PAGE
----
Increasing global beef supplies are exerting downward pressure on global beef prices, with this trend expected to continue into 2017, but there will be limited pressure on NZ beef prices, according to Rabobank’s latest beef outlook.
In its recently-released Beef Quarterly report, Rabobank says the global beef market will continue to grow in 2017, led by strong growth out of Brazil, Argentina and the US.
This is likely to keep global prices low, the report says, identifying four key developments that will influence global beef trade in the coming year.
Report co-author Rabobank animal proteins analyst Matthew Costello says softening global prices are likely to challenge New Zealand beef prices.
“In the coming months, New Zealand cattle prices will be largely influenced by how quickly domestic cattle supplies come on-line,” he says. “However, we expect New Zealand farmgate prices to come under increasing pressure as we move further into 2017.
“This is largely due to the expected increase in US beef production, pegged to be up by three per cent in 2017, which will soften US demand for New Zealand beef.
“The US election result will also have an impact, albeit in the medium to longer-term, as any chance of the Trans-Pacific Partnership agreement being approved is now unlikely – which would give Australian beef exports to Japan more than a 10 per cent tariff advantage over New Zealand beef.”
Costello says despite these factors exerting some pressure on NZ beef prices in 2017, prices are likely to remain well-above historical averages.
“While there will be downward pressure on beef prices, we are forecasting a restriction in domestic beef production as the New Zealand herd recovers from liquidation,” he says, “and this will help limit any potential downside for prices.”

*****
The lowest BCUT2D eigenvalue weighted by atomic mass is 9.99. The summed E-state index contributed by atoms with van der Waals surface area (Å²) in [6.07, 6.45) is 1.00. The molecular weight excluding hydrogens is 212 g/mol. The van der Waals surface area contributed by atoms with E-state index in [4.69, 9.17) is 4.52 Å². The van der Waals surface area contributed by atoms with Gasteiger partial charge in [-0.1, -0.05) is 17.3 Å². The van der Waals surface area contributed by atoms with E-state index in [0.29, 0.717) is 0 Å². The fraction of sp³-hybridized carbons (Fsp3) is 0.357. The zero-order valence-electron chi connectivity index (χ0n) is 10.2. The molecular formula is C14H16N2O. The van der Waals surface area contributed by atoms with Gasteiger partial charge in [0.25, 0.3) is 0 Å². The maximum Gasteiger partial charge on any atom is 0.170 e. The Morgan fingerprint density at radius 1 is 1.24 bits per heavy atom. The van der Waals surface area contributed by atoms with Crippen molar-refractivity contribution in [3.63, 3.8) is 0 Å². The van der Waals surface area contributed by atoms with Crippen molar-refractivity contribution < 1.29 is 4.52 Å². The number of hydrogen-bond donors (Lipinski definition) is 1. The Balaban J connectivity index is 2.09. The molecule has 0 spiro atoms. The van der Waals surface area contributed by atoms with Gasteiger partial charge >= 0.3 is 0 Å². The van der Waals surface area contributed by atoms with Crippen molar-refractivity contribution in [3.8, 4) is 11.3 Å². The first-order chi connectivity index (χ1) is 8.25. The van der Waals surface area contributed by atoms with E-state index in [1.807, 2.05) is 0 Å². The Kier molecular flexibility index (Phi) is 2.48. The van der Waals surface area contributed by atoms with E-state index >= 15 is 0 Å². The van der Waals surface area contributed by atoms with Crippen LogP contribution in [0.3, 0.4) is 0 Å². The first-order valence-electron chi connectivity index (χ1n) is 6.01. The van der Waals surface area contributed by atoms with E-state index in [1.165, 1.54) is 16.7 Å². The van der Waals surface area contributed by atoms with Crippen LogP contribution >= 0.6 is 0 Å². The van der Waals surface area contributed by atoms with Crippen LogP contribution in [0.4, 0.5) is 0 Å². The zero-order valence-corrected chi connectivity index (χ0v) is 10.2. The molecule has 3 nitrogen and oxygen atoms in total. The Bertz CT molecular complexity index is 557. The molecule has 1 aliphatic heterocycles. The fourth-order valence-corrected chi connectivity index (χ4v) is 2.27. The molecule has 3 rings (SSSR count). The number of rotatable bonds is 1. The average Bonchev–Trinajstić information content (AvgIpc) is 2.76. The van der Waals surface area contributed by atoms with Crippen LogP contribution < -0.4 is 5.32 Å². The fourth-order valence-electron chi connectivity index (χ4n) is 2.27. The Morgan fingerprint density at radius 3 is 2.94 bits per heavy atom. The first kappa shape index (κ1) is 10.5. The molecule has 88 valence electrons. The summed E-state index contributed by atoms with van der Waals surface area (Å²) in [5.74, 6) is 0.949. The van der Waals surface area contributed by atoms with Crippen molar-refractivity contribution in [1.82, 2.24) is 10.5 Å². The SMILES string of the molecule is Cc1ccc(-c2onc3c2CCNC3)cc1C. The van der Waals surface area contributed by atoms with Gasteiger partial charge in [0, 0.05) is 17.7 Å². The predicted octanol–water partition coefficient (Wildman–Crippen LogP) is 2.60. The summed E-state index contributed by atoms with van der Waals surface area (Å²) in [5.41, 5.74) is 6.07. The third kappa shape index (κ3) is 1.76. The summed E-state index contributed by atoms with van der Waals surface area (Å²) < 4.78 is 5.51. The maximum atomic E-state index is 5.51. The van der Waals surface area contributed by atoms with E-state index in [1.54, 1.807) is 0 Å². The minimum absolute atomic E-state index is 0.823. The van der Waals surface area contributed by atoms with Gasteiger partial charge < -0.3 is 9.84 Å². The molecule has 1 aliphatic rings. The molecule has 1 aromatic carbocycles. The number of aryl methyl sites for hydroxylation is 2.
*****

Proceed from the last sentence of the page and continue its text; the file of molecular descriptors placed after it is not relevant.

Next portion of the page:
Another factor which will support prices for New Zealand beef, Costello says, is the low beef supply forecast out of Australia in coming years.
“The Australian cattle herd is at 20 year lows as producers rebuild their herds,” he says. “As a result, there is going to be a lot less Australian beef produced and exported over the next few years and this will help reduce competition for New Zealand beef in export markets.
“These factors should ensure New Zealand farmgate prices stay above the five-year average in 2017.”
Four key developments impacting beef markets
The report identifies four key developments that are expected to have the biggest influence on the direction of beef markets heading into 2017; South American growth, space in the US market, China’s demand and demand growth in South East Asia.
“On balance, these developments will see the global beef prices remain low in 2017, with the capacity of the market to balance this growth in supply relying heavily on demand out of Asia,” says Costello.
Much of the expected increase in global beef supply will come out of South America, he says, which will continue increasing its presence and cost competitiveness in global markets next year.
“Beef supply in both Brazil and Argentina is forecast to rise after several months of female retention to increase calf production, which is likely to lead to a stronger export program out of both countries in 2017.”
According to Costello, a further key factor is competition for space in the US market, not only for importing countries but also domestically-produced competing proteins.
“Domestic beef production in the US is forecast to increase, while continued competition from other proteins will also limit the upside to beef prices,” he says.
“The willingness of the US consumer to absorb this volume will have ramifications across global beef markets.”
The report says China’s import demand is another key factor which will shape global beef trade in 2017.
“China is absorbing a large portion of additional global supply and lower domestic beef production will see imports continue to increase. However, demand growth is expected to slow in certain segments of the Chinese market as a result of weak economic conditions,” Costello says.
The report identifies demand out of South East Asia as the fourth key influence on beef trade moving into next year.
“South East Asian demand for beef is growing rapidly,” comments Costello, “although generally speaking consumers are price sensitive and as a result have relied on domestic cattle, live imported cattle and imported bovine from India.
“India’s ability to supply these growing number of consumers and compete directly with exporters will heavily influence demand out of the South East Asian region.”